Harvard's Marc Hauser proposes four ways that human intelligence is qualitatively different from animal intelligence:
Sounds like the abilities to abstract and to analogize are the keys.
These four novel components of human thought are
- the ability to combine and recombine different types of information and knowledge in order to gain new understanding;
- to apply the same "rule" or solution to one problem to a different and new situation;
- to create and easily understand symbolic representations of computation and sensory input;
- and to detach modes of thought from raw sensory and perceptual input.
Earlier scientists viewed the ability to use tools as a unique capacity of humans, but it has since been shown that many animals, such as chimpanzees, also use simple tools. Differences do arise, however, in how humans use tools as compared to other animals. While animal tools have one function, no other animals combine materials to create a tool with multiple functions. In fact, Hauser says, this ability to combine materials and thought processes is one of the key computations that distinguish human thought.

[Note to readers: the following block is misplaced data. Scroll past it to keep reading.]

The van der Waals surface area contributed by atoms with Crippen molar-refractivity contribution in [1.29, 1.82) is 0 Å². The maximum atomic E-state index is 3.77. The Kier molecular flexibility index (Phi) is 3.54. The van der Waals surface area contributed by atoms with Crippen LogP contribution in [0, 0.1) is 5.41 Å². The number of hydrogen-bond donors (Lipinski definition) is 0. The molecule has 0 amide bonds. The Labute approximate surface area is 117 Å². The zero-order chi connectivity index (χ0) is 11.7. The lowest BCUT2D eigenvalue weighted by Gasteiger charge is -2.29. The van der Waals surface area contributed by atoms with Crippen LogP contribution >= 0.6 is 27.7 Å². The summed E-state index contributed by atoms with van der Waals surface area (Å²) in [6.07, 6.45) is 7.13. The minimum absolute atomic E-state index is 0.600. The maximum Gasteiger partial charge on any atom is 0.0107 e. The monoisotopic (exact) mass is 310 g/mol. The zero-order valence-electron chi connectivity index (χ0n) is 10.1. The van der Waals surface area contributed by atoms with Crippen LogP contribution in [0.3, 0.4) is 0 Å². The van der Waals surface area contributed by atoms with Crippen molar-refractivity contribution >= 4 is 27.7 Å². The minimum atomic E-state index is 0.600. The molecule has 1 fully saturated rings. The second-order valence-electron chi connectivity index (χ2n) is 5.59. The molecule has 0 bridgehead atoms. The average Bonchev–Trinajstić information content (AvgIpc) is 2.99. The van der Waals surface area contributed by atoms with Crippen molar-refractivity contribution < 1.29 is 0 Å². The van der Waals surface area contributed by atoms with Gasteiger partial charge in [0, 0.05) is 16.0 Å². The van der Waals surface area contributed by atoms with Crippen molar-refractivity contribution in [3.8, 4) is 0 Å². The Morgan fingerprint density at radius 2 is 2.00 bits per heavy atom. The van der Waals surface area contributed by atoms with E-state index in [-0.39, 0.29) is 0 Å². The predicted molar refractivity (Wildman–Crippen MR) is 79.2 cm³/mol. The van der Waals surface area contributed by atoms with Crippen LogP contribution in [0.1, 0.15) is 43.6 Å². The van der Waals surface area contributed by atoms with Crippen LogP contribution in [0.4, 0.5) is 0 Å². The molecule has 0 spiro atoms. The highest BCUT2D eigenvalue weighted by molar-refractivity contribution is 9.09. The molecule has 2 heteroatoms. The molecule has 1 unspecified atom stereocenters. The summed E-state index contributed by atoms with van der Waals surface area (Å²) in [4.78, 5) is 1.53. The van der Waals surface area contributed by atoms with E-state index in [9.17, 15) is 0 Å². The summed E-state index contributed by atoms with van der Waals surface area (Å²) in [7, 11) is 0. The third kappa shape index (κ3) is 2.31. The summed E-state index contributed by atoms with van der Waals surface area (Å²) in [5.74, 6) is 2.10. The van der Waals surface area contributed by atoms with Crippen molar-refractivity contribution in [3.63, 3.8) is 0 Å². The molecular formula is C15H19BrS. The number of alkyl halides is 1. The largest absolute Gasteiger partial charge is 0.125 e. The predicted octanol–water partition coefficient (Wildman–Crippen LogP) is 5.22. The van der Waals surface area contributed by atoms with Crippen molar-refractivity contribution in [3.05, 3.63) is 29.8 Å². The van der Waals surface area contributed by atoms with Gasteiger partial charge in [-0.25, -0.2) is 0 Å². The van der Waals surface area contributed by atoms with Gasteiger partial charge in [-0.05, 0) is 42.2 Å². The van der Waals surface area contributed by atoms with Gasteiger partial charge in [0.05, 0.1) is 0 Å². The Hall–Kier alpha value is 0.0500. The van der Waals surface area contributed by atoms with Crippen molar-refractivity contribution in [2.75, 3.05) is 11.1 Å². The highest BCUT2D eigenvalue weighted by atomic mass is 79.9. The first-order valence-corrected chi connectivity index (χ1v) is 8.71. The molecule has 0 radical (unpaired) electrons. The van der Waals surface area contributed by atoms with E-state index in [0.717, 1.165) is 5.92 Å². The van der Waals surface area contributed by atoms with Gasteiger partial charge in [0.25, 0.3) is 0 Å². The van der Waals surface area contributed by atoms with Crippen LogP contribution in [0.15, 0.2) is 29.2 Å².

According to Hauser, animals have "laser beam" intelligence, in which a specific solution is used to solve a specific problem. But these solutions cannot be applied to new situations or to solve different kinds of problem. In contrast, humans have "floodlight" cognition, allowing us to use thought processes in new ways and to apply the solution of one problem to another situation. While animals can transfer across systems, this is only done in a limited way.
"For human beings, these key cognitive abilities may have opened up other avenues of evolution that other animals have not exploited, and this evolution of the brain is the foundation upon which cultural evolution has been built," says Hauser.
This reminds of how stupid it was for the SAT to drop the often-criticized analogy questions: "Bicameral is to legislation as hand-crafting is to ..." or whatever.
This reminds of how stupid it was for the SAT to drop its often-criticized analogy questions: "Bicameral is to legislation as handcrafted is to ..." or whatever. Analogies are absolutely central to human intelligence.